East Jerusalem Development Ltd. Company manages and operates five of the leading tour sites in Jerusalem, some self-developed. These sites are maintained, preserved and marketed among various parties responsible for bringing visitors to Jerusalem, from school trips and up to foreign tourism Institutions.
Jerusalem, as seen from the height of the city walls. Challenging historic adventure for the whole family.
Wonderful and challenging walking tour for the whole family through the treasures of the past, the present and future entwined. Bird’s-eyes view and the history of the old and the new city.
From the top of the wall, you can see the old city versus the new, from ancient historical sites and to the newest neighborhoods and central parts of the capital.
From Jaffa Gate and through the new Gate, the Damascus and Lions gate (entering through Jaffa gate, exiting at Damascus or Lions gate).
From Jaffa gate through Zion Gate and to the Dung Gate (entering through Jaffa Gate).
Getting down off the walls:
The new gate (from the Jaffa Gate – approx. 20 minutes’ walk)
Damascus Gate (from the Jaffa Gate – approx. 20 minutes’ walk
The Flower Gate (from the Jaffa Gate – approx. 20 minutes’ walk)
Lions’ Gate (from the Jaffa Gate – approx. 20 minutes’ walk)
You can visit both parts with the same ticket – it is valid for 2 days.
The routes aren’t accessible for people with disabilities and prams. It’s best to carry young children in a carrier. It is recommended to wear a hat, walking shoes and have plenty of drinking water.
Free voice tours in the “Voice Tours in Jerusalem” app.
Sunday-Thursday and Saturday: 09:00-16:00 winter time and until 17:00 at summer time.
Friday and Holiday Eves: 09:00-14:00
At Fridays, the Northern Promenade is closed.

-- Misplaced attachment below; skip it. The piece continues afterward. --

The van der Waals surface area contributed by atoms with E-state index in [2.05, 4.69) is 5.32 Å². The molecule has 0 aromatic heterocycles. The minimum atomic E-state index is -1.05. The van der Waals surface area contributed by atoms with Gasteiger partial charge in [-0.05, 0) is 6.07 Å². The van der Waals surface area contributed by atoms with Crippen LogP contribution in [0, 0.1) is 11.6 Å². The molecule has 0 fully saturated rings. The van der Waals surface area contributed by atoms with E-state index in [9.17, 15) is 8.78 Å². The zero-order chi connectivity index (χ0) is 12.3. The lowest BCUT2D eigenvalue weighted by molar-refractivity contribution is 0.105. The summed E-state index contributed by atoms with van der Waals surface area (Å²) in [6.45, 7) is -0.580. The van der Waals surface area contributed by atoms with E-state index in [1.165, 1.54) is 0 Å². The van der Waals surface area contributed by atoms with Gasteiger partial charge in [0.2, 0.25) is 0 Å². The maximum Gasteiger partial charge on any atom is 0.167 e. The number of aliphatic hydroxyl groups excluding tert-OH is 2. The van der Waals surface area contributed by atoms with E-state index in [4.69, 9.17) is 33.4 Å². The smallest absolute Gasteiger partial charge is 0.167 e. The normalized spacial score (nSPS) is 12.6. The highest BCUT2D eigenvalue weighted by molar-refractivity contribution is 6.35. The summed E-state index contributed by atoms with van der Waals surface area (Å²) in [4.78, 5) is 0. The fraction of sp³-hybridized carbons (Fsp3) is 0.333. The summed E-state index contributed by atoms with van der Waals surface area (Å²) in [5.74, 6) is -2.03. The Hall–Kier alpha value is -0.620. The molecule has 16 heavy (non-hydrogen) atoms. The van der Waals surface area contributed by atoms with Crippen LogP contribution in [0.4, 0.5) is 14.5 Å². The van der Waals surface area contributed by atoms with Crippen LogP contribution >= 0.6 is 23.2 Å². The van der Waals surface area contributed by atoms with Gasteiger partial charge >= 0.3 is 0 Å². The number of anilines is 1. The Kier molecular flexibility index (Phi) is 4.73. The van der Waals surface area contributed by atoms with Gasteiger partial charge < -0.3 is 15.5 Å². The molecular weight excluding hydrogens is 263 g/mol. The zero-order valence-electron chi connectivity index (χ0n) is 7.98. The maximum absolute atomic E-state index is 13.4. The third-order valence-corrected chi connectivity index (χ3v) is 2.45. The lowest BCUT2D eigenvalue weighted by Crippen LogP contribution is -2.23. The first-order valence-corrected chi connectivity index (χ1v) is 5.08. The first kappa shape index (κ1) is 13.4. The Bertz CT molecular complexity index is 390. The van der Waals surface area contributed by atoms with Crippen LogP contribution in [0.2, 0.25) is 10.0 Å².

June, July, August: 09:00-22:00
Adult: 20 NIS
Adult in a group of over 25 persons: 12 NIS
Student/Retiree: 10 NIS
Child/Soldier: 8 NIS (a child is 5-18 years old) .
Under the old city’s buildings, a wonderful cave is hidden, wide and beautiful. Zedekiah’s Cave is one of Jerusalem’s’ marvels and it’s open to the public.
Zedekiah’s Cave is 225 m long and it served as an ancient quarry. The stone known by its Arabic name “Malaka” was mined here – a fine building stone that served to create the magnificent buildings of Jerusalem. As known today, the mining began at the First Temple period. Josephus called it the “Cave of Kings”. At the early 20th century stones were still mined in the cave and were used to build the “Clock Tower”, previously standing above the Jaffa Gate – but destroyed during the British Mandate.
Previously, the cave was identified as the escape route for Zedekiah, the last Judean king, as he fled the Chaldeans during the First Temple Period. The legend says that during the Babylonian siege of Jerusalem, Zedekiah took this cave route to get to Jericho. The Muslim tradition recognizes the cave as the place where the earth swallowed Korach and his congregation as a punishment for his rebellious attempt against Moses. The Freemasons order adopted the ancient quarry as a place for their gatherings.
It is recommended to visit this site and take a walk at the Northern Walls Promenade.
The entrance is per fee. The place is available for special events.
How to get there?
Walk upwards from the Jaffa Gate (parking available) along the City Walls garden. When reaching the Damascus Gate, you’ll find the entrance to the cave hidden between the Damascus and the Flowers gates.
Walk upward from Jaffa Gate (parking available) to the Northern promenade (towards the Lion’s Gate), walk down at the Damascus Gate. The entrance to the cave is hidden about 100 meters east of Damascus Gate.
By public transportation: Light rail / Egged lines leading to Sultan Suleiman Street / Damascus Gate. You can walk to the site from Safra Square.
Sunday-Thursday and Saturday: 09:00-16:00 winter time and 8:00-17:00 at summer time.
Adult: 20 NIS
Adult in a group of over 25 persons: 12 NIS
Child/Soldier/Student/Retiree: 10 NIS (a child is 5-18 years old).